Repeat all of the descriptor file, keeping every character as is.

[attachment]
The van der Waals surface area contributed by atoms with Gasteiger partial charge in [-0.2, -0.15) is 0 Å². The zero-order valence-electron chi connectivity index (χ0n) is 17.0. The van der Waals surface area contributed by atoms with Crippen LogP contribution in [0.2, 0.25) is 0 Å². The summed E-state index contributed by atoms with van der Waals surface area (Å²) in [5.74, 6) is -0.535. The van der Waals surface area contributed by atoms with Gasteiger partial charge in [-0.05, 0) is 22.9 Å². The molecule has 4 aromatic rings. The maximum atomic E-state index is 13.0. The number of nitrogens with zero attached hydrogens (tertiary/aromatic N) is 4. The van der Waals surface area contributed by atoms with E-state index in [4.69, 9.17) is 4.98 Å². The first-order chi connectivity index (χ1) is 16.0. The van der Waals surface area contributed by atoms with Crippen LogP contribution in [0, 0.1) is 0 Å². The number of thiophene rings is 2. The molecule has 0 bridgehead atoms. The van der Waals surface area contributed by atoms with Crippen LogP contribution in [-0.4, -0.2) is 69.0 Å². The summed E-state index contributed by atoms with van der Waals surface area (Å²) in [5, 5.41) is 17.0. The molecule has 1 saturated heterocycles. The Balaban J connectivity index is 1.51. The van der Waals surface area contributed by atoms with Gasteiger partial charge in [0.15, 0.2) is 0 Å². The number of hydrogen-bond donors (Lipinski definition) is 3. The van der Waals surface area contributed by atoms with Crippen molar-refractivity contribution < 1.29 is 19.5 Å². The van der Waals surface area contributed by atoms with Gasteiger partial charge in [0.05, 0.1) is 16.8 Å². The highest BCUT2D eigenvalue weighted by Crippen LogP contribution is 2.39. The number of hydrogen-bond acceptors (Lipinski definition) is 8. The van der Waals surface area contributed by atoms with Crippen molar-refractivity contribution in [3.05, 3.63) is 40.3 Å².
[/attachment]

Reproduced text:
The van der Waals surface area contributed by atoms with Gasteiger partial charge in [-0.2, -0.15) is 0 Å². The zero-order valence-electron chi connectivity index (χ0n) is 17.0. The van der Waals surface area contributed by atoms with Crippen LogP contribution in [0.2, 0.25) is 0 Å². The summed E-state index contributed by atoms with van der Waals surface area (Å²) in [5.74, 6) is -0.535. The van der Waals surface area contributed by atoms with Gasteiger partial charge in [-0.05, 0) is 22.9 Å². The molecule has 4 aromatic rings. The maximum atomic E-state index is 13.0. The number of nitrogens with zero attached hydrogens (tertiary/aromatic N) is 4. The van der Waals surface area contributed by atoms with E-state index in [4.69, 9.17) is 4.98 Å². The first-order chi connectivity index (χ1) is 16.0. The van der Waals surface area contributed by atoms with Crippen LogP contribution in [0, 0.1) is 0 Å². The number of thiophene rings is 2. The molecule has 0 bridgehead atoms. The van der Waals surface area contributed by atoms with Crippen LogP contribution in [-0.4, -0.2) is 69.0 Å². The summed E-state index contributed by atoms with van der Waals surface area (Å²) in [5, 5.41) is 17.0. The molecule has 1 saturated heterocycles. The Balaban J connectivity index is 1.51. The van der Waals surface area contributed by atoms with Gasteiger partial charge in [0.15, 0.2) is 0 Å². The number of hydrogen-bond donors (Lipinski definition) is 3. The van der Waals surface area contributed by atoms with Crippen molar-refractivity contribution < 1.29 is 19.5 Å². The van der Waals surface area contributed by atoms with Gasteiger partial charge in [0.05, 0.1) is 16.8 Å². The highest BCUT2D eigenvalue weighted by Crippen LogP contribution is 2.39. The number of hydrogen-bond acceptors (Lipinski definition) is 8. The van der Waals surface area contributed by atoms with Crippen molar-refractivity contribution in [3.05, 3.63) is 40.3 Å².